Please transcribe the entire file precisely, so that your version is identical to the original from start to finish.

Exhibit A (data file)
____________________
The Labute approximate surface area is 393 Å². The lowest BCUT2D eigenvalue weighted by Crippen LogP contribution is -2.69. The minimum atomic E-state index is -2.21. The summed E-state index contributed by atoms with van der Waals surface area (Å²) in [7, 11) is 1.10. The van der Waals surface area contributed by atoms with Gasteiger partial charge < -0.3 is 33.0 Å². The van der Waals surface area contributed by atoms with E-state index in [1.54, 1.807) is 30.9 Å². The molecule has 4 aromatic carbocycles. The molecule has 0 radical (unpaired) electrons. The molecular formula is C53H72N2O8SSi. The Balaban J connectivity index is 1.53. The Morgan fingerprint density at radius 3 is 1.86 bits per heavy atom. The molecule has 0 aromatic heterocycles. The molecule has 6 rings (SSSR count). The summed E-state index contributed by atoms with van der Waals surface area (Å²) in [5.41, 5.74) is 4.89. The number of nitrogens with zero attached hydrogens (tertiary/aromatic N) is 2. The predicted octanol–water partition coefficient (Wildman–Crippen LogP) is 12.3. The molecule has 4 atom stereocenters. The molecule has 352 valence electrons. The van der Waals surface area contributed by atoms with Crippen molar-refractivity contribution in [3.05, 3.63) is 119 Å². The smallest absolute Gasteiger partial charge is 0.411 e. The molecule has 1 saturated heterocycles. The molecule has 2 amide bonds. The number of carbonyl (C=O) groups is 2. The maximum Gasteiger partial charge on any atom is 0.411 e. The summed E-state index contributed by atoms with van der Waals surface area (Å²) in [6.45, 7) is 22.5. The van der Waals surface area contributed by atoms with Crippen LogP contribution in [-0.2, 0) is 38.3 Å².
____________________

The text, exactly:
The Labute approximate surface area is 393 Å². The lowest BCUT2D eigenvalue weighted by Crippen LogP contribution is -2.69. The minimum atomic E-state index is -2.21. The summed E-state index contributed by atoms with van der Waals surface area (Å²) in [7, 11) is 1.10. The van der Waals surface area contributed by atoms with Gasteiger partial charge < -0.3 is 33.0 Å². The van der Waals surface area contributed by atoms with E-state index in [1.54, 1.807) is 30.9 Å². The molecule has 4 aromatic carbocycles. The molecule has 0 radical (unpaired) electrons. The molecular formula is C53H72N2O8SSi. The Balaban J connectivity index is 1.53. The Morgan fingerprint density at radius 3 is 1.86 bits per heavy atom. The molecule has 0 aromatic heterocycles. The molecule has 6 rings (SSSR count). The summed E-state index contributed by atoms with van der Waals surface area (Å²) in [5.41, 5.74) is 4.89. The number of nitrogens with zero attached hydrogens (tertiary/aromatic N) is 2. The predicted octanol–water partition coefficient (Wildman–Crippen LogP) is 12.3. The molecule has 4 atom stereocenters. The molecule has 352 valence electrons. The van der Waals surface area contributed by atoms with Crippen molar-refractivity contribution in [3.05, 3.63) is 119 Å². The smallest absolute Gasteiger partial charge is 0.411 e. The molecule has 1 saturated heterocycles. The molecule has 2 amide bonds. The number of carbonyl (C=O) groups is 2. The maximum Gasteiger partial charge on any atom is 0.411 e. The summed E-state index contributed by atoms with van der Waals surface area (Å²) in [6.45, 7) is 22.5. The van der Waals surface area contributed by atoms with Crippen LogP contribution in [-0.2, 0) is 38.3 Å².